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One trip to hell… and back: Ijen Crater, Java, Indonesia

It’s time to go down to what some consider to be hell on earth. An active volcano that spits sulfur from its guts and is the source of income of many families living in this East Java region.

This is it. We’re going to enter an active volcano, dangerous, and we are paying for it… These people do it every day for years and years. Who are we to complain for even a second?

We read a lot about this crater before visiting it, but nothing could prepare us for what we were about to experience.

At 1AM, there was a driver picking us up from the guesthouse where we stayed the night before to take us to the starting point of our climbing at the base of the volcano. So far, so good. It’s just another guided tour that happens to start earlier than usually. We are going to hell and hopefully back.

As soon as we reached the base we spotted a couple of other groups of tourists, all ready, each on its own way, to climb the crater. It’s about 3 km distance and 500 metres up till we reach the top.

Going up wasn’t the easiest task and I have to admit that the few beers we’ve had the previous night with a couple of Australians we’d met didn’t help. We were sweating like pigs.

On the way up, they told us we should rent gas masks to help us protect from the smoke we would experience on the way down the crater. What are you going to do? Save a couple of bucks and not rent it before descending a volcano crater?  You have to do it.

The climb is very steep and the ash on the ground does not help breathing. On top of that, it’s completely dark. Each one has it’s own flashlight and own pace. Some faster than others, eventually, everybody reached the top .

Once on the top, the hardest part is over and the dangerous one is about to start. The descent by itself is kind of vertiginous and the path we have to take is very rough and narrow. It seems like some rocks can get loose at any time. It’s around 700 metres until we can finally reach the famous blue lake. As soon as we start going down, we start seeing the porters coming up the crater with baskets full with solid sulfur.

Ijen Crater-8

These porters are real life heroes. Them and those who are at the bottom of the crater breaking the sulfur into smaller stones with a chisel and a hammer. The porters carry up to 120 kg of sulfur in two baskets on the extremities on a wooden stick they carry on their shoulders. GUYS: We’re talking of carrying 100kg of stone (average), twice a day, for 700m through an incredible steep and dangerous path, full with rocks that can get loose at any time and where any simple lapse can be fatal. Some of these porters don’t bother wearing any masks and on top of it, they do it while smoking…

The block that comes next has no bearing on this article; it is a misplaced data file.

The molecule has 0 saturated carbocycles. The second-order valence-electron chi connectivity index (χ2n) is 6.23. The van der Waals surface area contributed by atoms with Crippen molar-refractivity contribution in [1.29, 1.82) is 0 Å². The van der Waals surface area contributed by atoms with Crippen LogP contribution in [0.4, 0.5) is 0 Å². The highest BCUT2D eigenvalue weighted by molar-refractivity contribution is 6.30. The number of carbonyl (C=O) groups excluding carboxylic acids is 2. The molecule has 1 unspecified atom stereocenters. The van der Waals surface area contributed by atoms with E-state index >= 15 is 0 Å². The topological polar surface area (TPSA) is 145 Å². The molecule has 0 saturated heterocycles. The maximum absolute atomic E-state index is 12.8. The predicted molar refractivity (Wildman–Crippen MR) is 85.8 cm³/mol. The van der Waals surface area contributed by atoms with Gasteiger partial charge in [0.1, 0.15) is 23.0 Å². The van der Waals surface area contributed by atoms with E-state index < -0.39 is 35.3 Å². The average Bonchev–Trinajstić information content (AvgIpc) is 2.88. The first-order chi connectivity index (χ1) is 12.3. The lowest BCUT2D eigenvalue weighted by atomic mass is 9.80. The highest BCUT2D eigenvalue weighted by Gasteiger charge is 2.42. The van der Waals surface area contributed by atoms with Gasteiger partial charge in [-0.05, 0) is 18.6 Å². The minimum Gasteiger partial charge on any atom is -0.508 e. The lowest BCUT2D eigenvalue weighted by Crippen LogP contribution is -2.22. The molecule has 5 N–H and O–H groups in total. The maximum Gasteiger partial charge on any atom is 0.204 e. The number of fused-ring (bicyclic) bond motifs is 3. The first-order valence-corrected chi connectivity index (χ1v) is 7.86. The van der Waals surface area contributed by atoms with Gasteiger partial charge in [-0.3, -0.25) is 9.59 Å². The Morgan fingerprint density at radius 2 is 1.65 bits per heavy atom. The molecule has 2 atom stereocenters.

So we have to wear masks and they, that have to do all the hard work carrying 100kg of stone,do it while smoking and laughing? We are officially weak.

We continued our descent until we reached the bottom of the the crate where we can finally see the blue flames. The masks, the smoke and the enthusiasm we were feeling didn’t allow us to realise how close we were to the blue waters of the lake. Even with our masks on, we couldn’t breath properly and we couldn’t see properly. The intense smell of the sulfur gets to our noses and lungs and as we could check a couple of weeks later, is sticks to our clothes almost permanently.

Ijen Crater-1

Ijen Crater-5

Ijen Crater-2

We could hear the volcano roaring right under our feet. At some point, a blast of wind brought the smoke right on top of me and even with the mask my reflex was to cover my face under my jumper. The smoke is really strong and these guys spend hours after hours breaking stone for the porter to carry up. One minute of more intense smoke and I was getting worried, wandering lost in a couple of square metres, thinking I got lost from Magda… We stayed there for about 30 minutes trying to figure out how the whole process develops.